The exhibition "George Nelson: Architect, Writer, Designer, Teacher"

The first comprehensive retrospective dedicated to American designer opens at the Yale School of Architecture Gallery on November 8th

by Valentina Ieva
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The first comprehensive retrospective devoted to George Nelson (1928–1986), one of the most influential figures in American post-war design, opens at the Yale School of Architecture Gallery on November 8, 2012.

Best known today as the creator of such icons of modern design as the Marshmallow Sofa, Ball Clock, and Bubble Lamps, Nelson was a gifted and indefatigable visionary who also excelled as an architect, urban planner, exhibition designer, corporate image-maker, and author.

The exhibition presents more than 120 examples of his home- and office furnishings, as well as fifty-plus drawings, photographs, architectural models, films, and other materials that document the full range of his extraordinary achievement.

The exhibition was organized by the Vitra Design Museum, in Weil am Rhein, Germany, under the direction of Chief Curator Jochen Eisenbrand. Following a celebrated international tour, its final—and only East Coast—venue is the School of Architecture Gallery, where it remains on view through January 26, 2013. It has been adapted for the School of Architecture Gallery by Brian Butterfield, director of exhibitions.

George Nelson biography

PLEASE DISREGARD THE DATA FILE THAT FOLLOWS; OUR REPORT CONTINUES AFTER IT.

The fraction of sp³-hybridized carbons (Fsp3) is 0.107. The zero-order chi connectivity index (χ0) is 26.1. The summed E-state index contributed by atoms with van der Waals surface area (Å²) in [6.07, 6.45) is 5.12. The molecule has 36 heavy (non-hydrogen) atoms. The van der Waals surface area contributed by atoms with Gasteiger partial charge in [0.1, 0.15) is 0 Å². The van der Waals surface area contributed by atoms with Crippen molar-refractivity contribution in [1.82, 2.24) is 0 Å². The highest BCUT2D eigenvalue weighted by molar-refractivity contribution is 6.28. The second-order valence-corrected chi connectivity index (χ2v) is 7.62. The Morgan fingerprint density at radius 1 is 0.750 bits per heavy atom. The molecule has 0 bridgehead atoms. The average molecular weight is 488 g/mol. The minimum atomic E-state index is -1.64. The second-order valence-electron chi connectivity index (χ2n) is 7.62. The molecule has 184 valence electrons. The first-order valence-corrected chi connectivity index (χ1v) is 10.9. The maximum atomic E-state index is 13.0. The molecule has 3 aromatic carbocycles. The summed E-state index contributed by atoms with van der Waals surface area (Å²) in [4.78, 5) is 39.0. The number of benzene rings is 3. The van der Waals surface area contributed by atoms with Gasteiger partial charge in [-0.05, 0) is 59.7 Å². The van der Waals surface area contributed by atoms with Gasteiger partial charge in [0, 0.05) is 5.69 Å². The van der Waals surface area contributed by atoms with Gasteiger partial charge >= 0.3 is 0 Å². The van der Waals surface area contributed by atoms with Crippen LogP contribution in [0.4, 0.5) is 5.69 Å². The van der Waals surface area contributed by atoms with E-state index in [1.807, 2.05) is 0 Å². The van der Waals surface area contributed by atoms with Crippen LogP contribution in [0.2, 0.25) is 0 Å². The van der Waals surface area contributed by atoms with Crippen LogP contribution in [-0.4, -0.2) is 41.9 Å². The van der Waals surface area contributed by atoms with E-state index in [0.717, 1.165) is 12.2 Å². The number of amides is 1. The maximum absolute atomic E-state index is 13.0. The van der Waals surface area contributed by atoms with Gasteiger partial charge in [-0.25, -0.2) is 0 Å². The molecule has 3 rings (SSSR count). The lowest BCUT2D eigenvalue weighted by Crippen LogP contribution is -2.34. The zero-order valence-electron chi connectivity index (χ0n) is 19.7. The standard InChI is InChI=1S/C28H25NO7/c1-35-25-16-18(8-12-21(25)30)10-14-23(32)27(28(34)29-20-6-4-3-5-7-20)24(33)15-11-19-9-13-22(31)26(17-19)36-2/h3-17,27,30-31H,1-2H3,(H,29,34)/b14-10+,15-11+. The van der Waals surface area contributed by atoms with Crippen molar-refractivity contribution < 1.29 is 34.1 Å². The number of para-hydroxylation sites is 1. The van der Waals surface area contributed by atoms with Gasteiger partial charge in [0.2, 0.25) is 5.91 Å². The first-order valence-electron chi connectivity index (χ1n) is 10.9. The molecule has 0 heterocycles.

Trained as an architect at Yale University (B.A., 1928, B.F. Arch., 1931), George Nelson first distinguished himself as a provocative and influential writer on architecture and design issues. From 1935 to 1949, he was an editor at Architectural Forum, where he was a staunch defender of modernist principles of design. Together with his contemporaries, he helped to evolve the Bauhaus aesthetic into a more colorful, playful, technically savvy, and versatile idiom, evocative of the American lifestyle at mid-century.

Through his pioneering book Tomorrow’s House (1945, coauthored with Henry Wright), he introduced the concept of the “family room” and the “storage wall,” the latter of which would become one of his most enduring design contributions. As design director for furniture manufacturer Herman Miller, from 1945 to 1972, Nelson helped forge the company’s program and corporate image for more than two decades, playing an essential role in bringing the business together with such designers as Charles and Ray Eames, Alexander Girard, and Isamu Noguchi. In 1955, he established his own highly successful design firm, George Nelson Associates, Inc.

Working with numerous Fortune 500 clients, he continued to promote his conviction that design should be an integral part of the philosophy of any company, thus becoming a pioneer in the areas of business communication and corporate design.

Photo Credits:

  1. George Nelson, late 1940s | Courtesy Vitra Design Museum Archive
  2. George Nelson, Marshmallow Sofa, 1956 | Photo: Vitra Design Museum
  3. George Nelson, Ball Clock, 1948 | Photo: Vitra Design Museum
  4. George Nelson, Swag-Leg Chair, 1954, and Swag-Leg Desk, 1958 | Photo: Vitra Design Museum Archive
  5. George Nelson, Coconut Chairs and Ottoman, 1956 | Photo: Vitra Design Museum Archive


    • Valentina Ieva

      Valentina Ieva


      Bari / Italy

      Laureata in Ingegneria edile-architettura, giornalista per professione, web writer per diletto. Amante di architettura, design, fotografia e libri di carta. Dipendente dai social, Instagram e InstaStories su tutti. Affamata di vita, viaggi e storie da scoprire. Qualunque forma d'arte mi affascina da sempre e non posso pensare una vita senza: emozioni forti, immaginazione, buona musica, cucina pugliese, sole e gatti. Per dirla con le parole di Battiato, non potrei vivere senza: ‘un soffio al)